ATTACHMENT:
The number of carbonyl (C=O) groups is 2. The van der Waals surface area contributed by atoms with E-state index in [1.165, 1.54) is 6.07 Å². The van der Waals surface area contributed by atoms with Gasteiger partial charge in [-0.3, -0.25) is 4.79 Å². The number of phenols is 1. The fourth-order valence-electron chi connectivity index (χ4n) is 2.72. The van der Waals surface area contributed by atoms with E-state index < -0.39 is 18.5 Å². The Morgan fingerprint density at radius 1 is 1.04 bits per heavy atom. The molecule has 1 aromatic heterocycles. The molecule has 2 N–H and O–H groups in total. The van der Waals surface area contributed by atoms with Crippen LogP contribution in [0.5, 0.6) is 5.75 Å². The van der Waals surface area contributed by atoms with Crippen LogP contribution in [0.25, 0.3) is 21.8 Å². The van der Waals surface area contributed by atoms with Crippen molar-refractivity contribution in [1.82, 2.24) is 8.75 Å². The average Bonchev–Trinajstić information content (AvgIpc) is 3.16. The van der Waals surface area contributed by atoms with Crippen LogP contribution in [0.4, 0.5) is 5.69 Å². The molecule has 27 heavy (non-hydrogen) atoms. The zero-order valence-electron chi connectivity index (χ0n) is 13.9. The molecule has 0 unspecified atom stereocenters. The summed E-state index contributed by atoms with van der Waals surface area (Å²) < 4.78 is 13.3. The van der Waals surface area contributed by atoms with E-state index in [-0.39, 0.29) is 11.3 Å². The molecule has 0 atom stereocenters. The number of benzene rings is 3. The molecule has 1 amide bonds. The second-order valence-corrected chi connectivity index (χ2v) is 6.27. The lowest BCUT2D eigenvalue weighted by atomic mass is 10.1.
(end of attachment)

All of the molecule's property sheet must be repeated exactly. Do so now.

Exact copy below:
The number of carbonyl (C=O) groups is 2. The van der Waals surface area contributed by atoms with E-state index in [1.165, 1.54) is 6.07 Å². The van der Waals surface area contributed by atoms with Gasteiger partial charge in [-0.3, -0.25) is 4.79 Å². The number of phenols is 1. The fourth-order valence-electron chi connectivity index (χ4n) is 2.72. The van der Waals surface area contributed by atoms with E-state index < -0.39 is 18.5 Å². The Morgan fingerprint density at radius 1 is 1.04 bits per heavy atom. The molecule has 1 aromatic heterocycles. The molecule has 2 N–H and O–H groups in total. The van der Waals surface area contributed by atoms with Crippen LogP contribution in [0.5, 0.6) is 5.75 Å². The van der Waals surface area contributed by atoms with Crippen LogP contribution in [0.25, 0.3) is 21.8 Å². The van der Waals surface area contributed by atoms with Crippen molar-refractivity contribution in [1.82, 2.24) is 8.75 Å². The average Bonchev–Trinajstić information content (AvgIpc) is 3.16. The van der Waals surface area contributed by atoms with Crippen LogP contribution in [0.4, 0.5) is 5.69 Å². The molecule has 27 heavy (non-hydrogen) atoms. The zero-order valence-electron chi connectivity index (χ0n) is 13.9. The molecule has 0 unspecified atom stereocenters. The summed E-state index contributed by atoms with van der Waals surface area (Å²) < 4.78 is 13.3. The van der Waals surface area contributed by atoms with E-state index in [-0.39, 0.29) is 11.3 Å². The molecule has 0 atom stereocenters. The number of benzene rings is 3. The molecule has 1 amide bonds. The second-order valence-corrected chi connectivity index (χ2v) is 6.27. The lowest BCUT2D eigenvalue weighted by atomic mass is 10.1.